An e-mail scam hit Temple April 23, when a hacker gained access to a TUmail account and sent mass e-mails requesting that users reply with their username, password and date of birth.
“You should never give out your personal information in an e-mail,” said chief information security officer Ken Ihrer. “Temple University will never ask anyone for their password. Your password is private. I don’t need to know it, nobody needs to know it. That’s a big red flag.”
The hacker gained access to a TUmail account when a user somehow contracted malicious software. Ihrer said the hacker installed a “back door” into the computer, which allowed user credentials to be obtained.
With the TUmail account, the hacker set up an e-mail address that appeared to be legitimate and sent e-mails across the network warning users that if they did not verify accounts by sending the information, their e-mail addresses would be permanently shut down.
Ihrer and Sheri Stahler, the associate vice president of Computer Services, estimated that hundreds of e-mails were sent and that more than 75 users responded with their user names, passwords and dates of birth.
“We have gone through the process of locking all of those accounts because now the perpetrator has their credentials, and we are requiring them to reset their passwords,” Ihrer said.
According to an April 18 post from The Chronicle of Higher Education, at least 86 college campuses were recemt;y hit by a similar phishing scam.
When this scam hit, Ihrer said Temple was in the process of setting up a new technology security initiative called TUsecure.
TUsecure will require passwords to be eight to 15 characters in length and include at least one uppercase letter, one lowercase letter and one number. Special characters will also be an option.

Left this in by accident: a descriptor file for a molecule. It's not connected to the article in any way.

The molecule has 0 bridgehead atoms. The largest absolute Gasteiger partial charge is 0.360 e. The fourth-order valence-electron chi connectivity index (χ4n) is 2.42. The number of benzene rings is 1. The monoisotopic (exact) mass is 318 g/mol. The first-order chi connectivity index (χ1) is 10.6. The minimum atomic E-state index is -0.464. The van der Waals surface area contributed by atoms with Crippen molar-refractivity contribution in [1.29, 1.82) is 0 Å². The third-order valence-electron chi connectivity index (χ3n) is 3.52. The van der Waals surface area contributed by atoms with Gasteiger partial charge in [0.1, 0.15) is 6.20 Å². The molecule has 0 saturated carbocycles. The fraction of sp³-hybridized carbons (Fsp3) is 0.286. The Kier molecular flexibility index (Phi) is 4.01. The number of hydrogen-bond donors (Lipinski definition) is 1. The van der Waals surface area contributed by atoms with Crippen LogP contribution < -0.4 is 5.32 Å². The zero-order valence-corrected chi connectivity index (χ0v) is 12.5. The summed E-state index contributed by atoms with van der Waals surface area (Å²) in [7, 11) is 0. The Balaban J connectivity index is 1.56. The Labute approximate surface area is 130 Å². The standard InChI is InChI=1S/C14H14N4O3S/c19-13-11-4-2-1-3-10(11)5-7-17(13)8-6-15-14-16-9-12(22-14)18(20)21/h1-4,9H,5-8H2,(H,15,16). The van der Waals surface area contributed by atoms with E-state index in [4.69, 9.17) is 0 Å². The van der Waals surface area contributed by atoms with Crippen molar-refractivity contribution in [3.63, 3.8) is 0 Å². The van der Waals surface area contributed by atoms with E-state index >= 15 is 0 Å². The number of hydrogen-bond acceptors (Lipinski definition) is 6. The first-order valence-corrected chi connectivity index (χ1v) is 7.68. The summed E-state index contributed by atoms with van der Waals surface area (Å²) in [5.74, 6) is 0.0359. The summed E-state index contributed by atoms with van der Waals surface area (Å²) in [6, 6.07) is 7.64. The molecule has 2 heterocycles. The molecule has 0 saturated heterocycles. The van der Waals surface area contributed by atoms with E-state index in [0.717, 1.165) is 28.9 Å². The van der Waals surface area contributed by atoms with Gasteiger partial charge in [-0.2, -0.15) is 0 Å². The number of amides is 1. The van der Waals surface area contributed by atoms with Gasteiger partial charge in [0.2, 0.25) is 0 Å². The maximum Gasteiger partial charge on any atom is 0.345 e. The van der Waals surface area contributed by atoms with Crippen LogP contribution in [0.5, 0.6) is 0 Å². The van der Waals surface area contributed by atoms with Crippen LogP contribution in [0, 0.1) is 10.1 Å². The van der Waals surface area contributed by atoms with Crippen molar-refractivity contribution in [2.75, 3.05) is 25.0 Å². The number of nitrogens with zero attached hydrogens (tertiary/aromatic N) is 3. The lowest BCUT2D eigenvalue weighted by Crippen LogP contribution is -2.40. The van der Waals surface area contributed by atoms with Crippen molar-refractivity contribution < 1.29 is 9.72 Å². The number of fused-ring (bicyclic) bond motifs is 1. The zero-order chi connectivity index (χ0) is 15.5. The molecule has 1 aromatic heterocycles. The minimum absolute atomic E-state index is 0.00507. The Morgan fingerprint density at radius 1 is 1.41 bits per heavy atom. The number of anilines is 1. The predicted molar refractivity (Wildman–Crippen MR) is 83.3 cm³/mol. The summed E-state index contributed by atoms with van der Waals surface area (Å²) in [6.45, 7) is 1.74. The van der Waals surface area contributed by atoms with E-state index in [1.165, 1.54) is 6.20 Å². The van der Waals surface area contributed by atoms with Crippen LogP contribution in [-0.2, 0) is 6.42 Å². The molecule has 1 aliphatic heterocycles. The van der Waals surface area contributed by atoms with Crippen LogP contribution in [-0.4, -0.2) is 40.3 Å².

“In addition, there are also security questions that you are going to be mandated,” Stahler said. “So that if you do forget your password you will be asked to authenticate with those security questions, so that’s an additional measure.”
TUsecure will also ask for a user name and password for most applications.
Ihrer said they planned to unveil the new security system on June 2, but in light of the recent scam, they want to put it into effect as soon as possible.
When it goes into effect, an e-mail will be sent out requesting that everyone change their passwords. In order to continue to have access to many programs on the Temple network, users’ passwords must be changed to comply with TUsecure.
Ihrer said that attempts to hack into the Temple network occur daily, but they are seldom successful.
“In the three to four years I’ve been with Temple, I’ve only had a couple,” he said.
The e-mail scam is a federal criminal offense, Ihrer said, and the university has filed a police report.
“The problem is it did come from a West African island, and reality is probably nothing will happen. It’s very hard when you have international issues involved,” Ihrer said. “Our ultimate goal is to shut it down and keep it from happening again.”
Morgan A. Zalot can be reached at firstname.lastname@example.org.